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 Sunday, July 24, 2011




An article this past week in The Bangkok Post caught our eye.  It featured an interview with the CMO for Honda automobiles in Thailand.  While much of the interview had to do with Honda’s approach to customer satisfaction, a more interesting part, to us anyway, had to do with the question of “Why there are virtually no Honda taxis in Bangkok (or the rest of Thailand, for that matter).”  If you have ever spent time in Bangkok, you know that the streets are jammed with only one brand of taxi—Toyota.  And you also know that there are millions of them, in all colors of the rainbow.


When asked about this striking “daily brand dominance” of Toyota taxis on the streets of a city of over 15,000,000, the Honda CMO had this to say:  “The way we see it is that when customers buy our products and see similar models being used as taxis, the value decreases…the Honda Brand is something our customers want to own and use as a mass premium.  Honda taxi meters will not allow them to perceive it as a mass premium product.”  Such an answer speaks, naturally, to Honda’s brand positioning—and its difference versus the Toyota brand positioning.  And, assuming the answer is an honest one, you have to admire the company for sticking to its chosen positioning…even more so when you consider how much market share the Honda brand has chosen to forego.  A few million taxis is no small piece of the total auto market, after all.


But, it would seem, that Honda is not looking at their market share of the total auto market—or even of the total mid-sized auto market.  Rather, it appears they are more concerned about the brand’s share of what they call the mass premium auto market.  Knowing what market a brand intends to “play in,” and therefore what share of that market the brand currently enjoys and hopes to ultimately own ought to be one of the most fundamental of strategic business decisions, right?  Making such a decision is even more necessary today, given the stunning discontinuities of the global marketplace.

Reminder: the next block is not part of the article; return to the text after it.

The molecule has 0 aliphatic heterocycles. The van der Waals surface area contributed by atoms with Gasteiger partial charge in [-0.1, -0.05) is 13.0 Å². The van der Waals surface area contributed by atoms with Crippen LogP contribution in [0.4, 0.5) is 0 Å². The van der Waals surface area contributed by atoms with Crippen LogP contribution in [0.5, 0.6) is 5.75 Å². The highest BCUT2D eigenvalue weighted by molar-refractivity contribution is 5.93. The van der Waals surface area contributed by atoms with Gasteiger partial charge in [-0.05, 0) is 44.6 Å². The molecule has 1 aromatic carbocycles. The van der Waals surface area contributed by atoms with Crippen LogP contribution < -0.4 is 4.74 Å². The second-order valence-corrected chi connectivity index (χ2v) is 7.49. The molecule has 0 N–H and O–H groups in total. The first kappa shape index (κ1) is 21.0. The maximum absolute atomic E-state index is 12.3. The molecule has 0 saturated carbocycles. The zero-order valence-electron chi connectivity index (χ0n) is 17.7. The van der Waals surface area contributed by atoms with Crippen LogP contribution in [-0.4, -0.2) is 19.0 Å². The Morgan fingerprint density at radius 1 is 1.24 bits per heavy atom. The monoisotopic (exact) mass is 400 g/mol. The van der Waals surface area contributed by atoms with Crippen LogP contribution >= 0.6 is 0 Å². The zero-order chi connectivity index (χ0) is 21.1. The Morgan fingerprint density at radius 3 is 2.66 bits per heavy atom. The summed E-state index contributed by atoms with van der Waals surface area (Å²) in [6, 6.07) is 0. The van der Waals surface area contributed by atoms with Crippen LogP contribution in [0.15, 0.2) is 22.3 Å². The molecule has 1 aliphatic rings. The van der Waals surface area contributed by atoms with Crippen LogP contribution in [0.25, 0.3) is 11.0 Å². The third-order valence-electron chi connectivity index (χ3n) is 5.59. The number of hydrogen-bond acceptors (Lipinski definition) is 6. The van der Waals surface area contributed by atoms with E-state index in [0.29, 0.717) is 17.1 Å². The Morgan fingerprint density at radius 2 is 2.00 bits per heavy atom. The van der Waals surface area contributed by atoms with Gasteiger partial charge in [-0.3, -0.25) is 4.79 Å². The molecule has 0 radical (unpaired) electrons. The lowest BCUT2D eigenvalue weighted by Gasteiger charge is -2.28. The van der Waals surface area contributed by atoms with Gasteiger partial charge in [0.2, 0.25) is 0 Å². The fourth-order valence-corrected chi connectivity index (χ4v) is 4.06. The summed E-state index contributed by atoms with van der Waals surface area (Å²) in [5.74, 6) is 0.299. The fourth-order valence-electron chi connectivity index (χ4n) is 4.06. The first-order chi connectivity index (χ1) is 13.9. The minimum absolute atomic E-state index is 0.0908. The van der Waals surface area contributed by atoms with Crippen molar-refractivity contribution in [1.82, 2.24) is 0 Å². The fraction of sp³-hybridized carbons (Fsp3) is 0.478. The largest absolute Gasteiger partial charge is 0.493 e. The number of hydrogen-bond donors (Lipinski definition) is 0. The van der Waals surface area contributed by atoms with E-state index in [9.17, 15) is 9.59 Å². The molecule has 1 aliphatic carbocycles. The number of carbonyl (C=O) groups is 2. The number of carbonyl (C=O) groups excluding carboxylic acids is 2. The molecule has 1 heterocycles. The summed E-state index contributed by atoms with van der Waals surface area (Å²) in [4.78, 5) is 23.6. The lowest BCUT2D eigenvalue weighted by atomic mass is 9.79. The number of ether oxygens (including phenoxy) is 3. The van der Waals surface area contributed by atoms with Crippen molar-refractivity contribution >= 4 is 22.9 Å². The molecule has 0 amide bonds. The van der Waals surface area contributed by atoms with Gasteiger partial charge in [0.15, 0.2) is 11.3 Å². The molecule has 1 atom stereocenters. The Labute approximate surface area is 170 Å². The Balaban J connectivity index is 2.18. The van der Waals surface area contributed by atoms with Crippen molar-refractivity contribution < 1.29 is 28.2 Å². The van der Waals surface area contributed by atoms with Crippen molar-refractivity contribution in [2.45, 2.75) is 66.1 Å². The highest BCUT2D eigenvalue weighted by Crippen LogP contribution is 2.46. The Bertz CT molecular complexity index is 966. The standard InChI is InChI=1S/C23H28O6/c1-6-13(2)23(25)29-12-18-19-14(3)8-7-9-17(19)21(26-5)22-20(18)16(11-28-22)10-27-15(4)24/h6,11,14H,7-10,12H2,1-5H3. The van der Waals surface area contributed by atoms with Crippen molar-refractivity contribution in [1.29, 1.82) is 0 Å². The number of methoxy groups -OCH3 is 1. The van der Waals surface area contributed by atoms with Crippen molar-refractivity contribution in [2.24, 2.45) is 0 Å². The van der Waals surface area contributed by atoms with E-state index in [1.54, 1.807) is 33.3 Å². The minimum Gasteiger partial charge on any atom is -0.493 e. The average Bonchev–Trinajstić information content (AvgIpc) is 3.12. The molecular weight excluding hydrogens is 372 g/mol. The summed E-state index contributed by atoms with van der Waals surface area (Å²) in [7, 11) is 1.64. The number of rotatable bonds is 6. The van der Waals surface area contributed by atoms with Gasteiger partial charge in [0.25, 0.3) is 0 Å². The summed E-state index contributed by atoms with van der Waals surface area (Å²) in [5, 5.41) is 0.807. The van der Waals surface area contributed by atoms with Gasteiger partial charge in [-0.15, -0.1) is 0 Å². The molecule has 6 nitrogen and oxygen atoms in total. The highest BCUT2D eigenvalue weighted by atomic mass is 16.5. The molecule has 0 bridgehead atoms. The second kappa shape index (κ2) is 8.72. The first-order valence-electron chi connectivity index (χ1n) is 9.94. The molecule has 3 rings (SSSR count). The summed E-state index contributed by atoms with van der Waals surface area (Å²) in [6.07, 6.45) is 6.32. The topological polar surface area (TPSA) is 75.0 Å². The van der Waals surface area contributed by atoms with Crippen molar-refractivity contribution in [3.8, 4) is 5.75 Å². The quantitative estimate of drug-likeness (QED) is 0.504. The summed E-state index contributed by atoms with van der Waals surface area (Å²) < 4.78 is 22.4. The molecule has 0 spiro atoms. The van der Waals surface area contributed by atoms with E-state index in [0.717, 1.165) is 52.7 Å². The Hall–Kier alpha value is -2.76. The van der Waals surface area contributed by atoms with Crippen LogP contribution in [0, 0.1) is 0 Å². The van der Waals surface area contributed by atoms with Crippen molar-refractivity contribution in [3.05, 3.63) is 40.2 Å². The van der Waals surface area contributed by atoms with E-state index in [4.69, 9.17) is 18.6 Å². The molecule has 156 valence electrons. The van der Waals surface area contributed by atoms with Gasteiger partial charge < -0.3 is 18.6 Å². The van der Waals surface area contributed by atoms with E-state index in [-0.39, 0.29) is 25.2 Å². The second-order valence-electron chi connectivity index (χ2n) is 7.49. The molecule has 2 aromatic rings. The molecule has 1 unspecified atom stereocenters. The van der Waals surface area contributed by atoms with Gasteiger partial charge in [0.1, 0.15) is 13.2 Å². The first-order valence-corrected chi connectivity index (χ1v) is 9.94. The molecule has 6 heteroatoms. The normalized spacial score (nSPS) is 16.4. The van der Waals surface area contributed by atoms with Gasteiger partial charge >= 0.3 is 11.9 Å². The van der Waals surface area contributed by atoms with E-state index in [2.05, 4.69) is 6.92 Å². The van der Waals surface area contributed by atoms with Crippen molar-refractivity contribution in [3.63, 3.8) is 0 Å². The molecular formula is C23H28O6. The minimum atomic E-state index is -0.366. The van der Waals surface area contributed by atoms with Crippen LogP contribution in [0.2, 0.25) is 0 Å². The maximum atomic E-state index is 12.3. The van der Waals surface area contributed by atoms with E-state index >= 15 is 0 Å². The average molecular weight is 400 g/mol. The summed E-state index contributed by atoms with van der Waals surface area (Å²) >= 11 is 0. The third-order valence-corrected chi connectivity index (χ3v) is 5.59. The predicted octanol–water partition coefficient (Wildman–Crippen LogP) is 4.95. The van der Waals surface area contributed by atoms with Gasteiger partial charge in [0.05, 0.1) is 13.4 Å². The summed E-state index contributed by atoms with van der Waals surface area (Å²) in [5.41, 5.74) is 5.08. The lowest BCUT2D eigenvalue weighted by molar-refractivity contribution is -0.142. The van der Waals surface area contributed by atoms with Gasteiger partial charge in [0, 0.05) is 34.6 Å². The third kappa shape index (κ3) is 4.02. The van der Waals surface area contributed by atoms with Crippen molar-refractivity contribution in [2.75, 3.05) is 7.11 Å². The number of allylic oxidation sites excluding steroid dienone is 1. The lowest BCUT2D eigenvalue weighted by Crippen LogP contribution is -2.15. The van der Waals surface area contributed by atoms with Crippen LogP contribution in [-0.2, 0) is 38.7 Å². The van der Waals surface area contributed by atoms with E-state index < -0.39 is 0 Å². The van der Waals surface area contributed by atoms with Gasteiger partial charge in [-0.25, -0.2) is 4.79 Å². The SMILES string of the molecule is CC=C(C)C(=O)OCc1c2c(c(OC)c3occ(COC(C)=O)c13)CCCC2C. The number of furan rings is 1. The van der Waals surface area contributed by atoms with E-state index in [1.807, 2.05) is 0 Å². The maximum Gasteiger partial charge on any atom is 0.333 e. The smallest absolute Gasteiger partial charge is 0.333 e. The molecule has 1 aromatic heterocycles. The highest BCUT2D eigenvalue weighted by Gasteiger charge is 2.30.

In very general terms, we might outline and label (at least in rough terms) the more notable of these discontinuities like this:

Mass Market Marketing
The Age of Attention
Segmentation Marketing
The Age of Sameness
Advocacy Marketing
The Age of Attraction

Whether you totally agree with these broad shifts or not, you would have to admit that thinking about and measuring a brand’s share of a total market is no longer nearly as helpful—nor as meaningful—as it once was, for most brands. No, these days to make market share really matter in the direction-setting and investment-planning for most brands, what is much more instructive is (a) knowing precisely who the target market is for the brand (and conversely, who is not), and (b) setting measurement methodologies in place to read and track the brand’s share not of “mass market,” but of “target market.”


Making the commitment to doing these two things often takes guts—among the company’s senior management. This is especially true for companies who have long enjoyed a massive share of a mass market. For example, some years ago with the advent of more sophisticated retail sales and brand interaction data, Frito-Lay finally saw in blunt numbers—for the first time—just to what extent brands outside of the traditional “salty snack” category actually competed for the same snacking occasions. Such new and striking data made it quite clear that, although Frito-Lay had been reading its share against only other salty snack brands, it ought to be reading its share against other “macro-snack” brands (such as cookie brands like Oreo’s, cracker brands like Cheez-Its, and confection brands like Snickers).